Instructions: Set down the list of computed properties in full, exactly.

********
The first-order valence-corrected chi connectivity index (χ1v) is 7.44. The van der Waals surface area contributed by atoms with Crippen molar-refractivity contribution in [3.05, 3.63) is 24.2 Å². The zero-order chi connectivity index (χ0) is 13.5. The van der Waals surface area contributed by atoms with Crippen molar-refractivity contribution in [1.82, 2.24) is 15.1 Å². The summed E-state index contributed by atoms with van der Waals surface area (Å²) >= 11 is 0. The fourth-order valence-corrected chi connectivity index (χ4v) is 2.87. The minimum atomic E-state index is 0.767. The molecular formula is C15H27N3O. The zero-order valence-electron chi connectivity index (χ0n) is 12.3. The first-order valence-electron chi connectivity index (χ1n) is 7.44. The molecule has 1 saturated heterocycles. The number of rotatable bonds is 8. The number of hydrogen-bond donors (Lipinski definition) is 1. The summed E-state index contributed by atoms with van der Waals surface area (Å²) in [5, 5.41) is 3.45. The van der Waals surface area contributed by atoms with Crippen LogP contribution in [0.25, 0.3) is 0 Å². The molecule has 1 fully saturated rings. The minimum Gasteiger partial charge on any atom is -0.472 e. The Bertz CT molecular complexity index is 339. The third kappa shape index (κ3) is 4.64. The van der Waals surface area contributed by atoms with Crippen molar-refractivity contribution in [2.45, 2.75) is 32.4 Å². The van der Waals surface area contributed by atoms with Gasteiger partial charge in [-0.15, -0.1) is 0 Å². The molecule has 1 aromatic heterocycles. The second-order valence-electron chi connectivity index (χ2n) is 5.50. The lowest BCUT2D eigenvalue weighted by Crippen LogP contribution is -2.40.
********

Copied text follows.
The first-order valence-corrected chi connectivity index (χ1v) is 7.44. The van der Waals surface area contributed by atoms with Crippen molar-refractivity contribution in [3.05, 3.63) is 24.2 Å². The zero-order chi connectivity index (χ0) is 13.5. The van der Waals surface area contributed by atoms with Crippen molar-refractivity contribution in [1.82, 2.24) is 15.1 Å². The summed E-state index contributed by atoms with van der Waals surface area (Å²) >= 11 is 0. The fourth-order valence-corrected chi connectivity index (χ4v) is 2.87. The minimum atomic E-state index is 0.767. The molecular formula is C15H27N3O. The zero-order valence-electron chi connectivity index (χ0n) is 12.3. The first-order valence-electron chi connectivity index (χ1n) is 7.44. The molecule has 1 saturated heterocycles. The number of rotatable bonds is 8. The number of hydrogen-bond donors (Lipinski definition) is 1. The summed E-state index contributed by atoms with van der Waals surface area (Å²) in [5, 5.41) is 3.45. The van der Waals surface area contributed by atoms with Crippen LogP contribution in [0.25, 0.3) is 0 Å². The molecule has 1 fully saturated rings. The minimum Gasteiger partial charge on any atom is -0.472 e. The Bertz CT molecular complexity index is 339. The third kappa shape index (κ3) is 4.64. The van der Waals surface area contributed by atoms with Crippen molar-refractivity contribution in [2.45, 2.75) is 32.4 Å². The van der Waals surface area contributed by atoms with Gasteiger partial charge in [-0.15, -0.1) is 0 Å². The molecule has 1 aromatic heterocycles. The second-order valence-electron chi connectivity index (χ2n) is 5.50. The lowest BCUT2D eigenvalue weighted by Crippen LogP contribution is -2.40.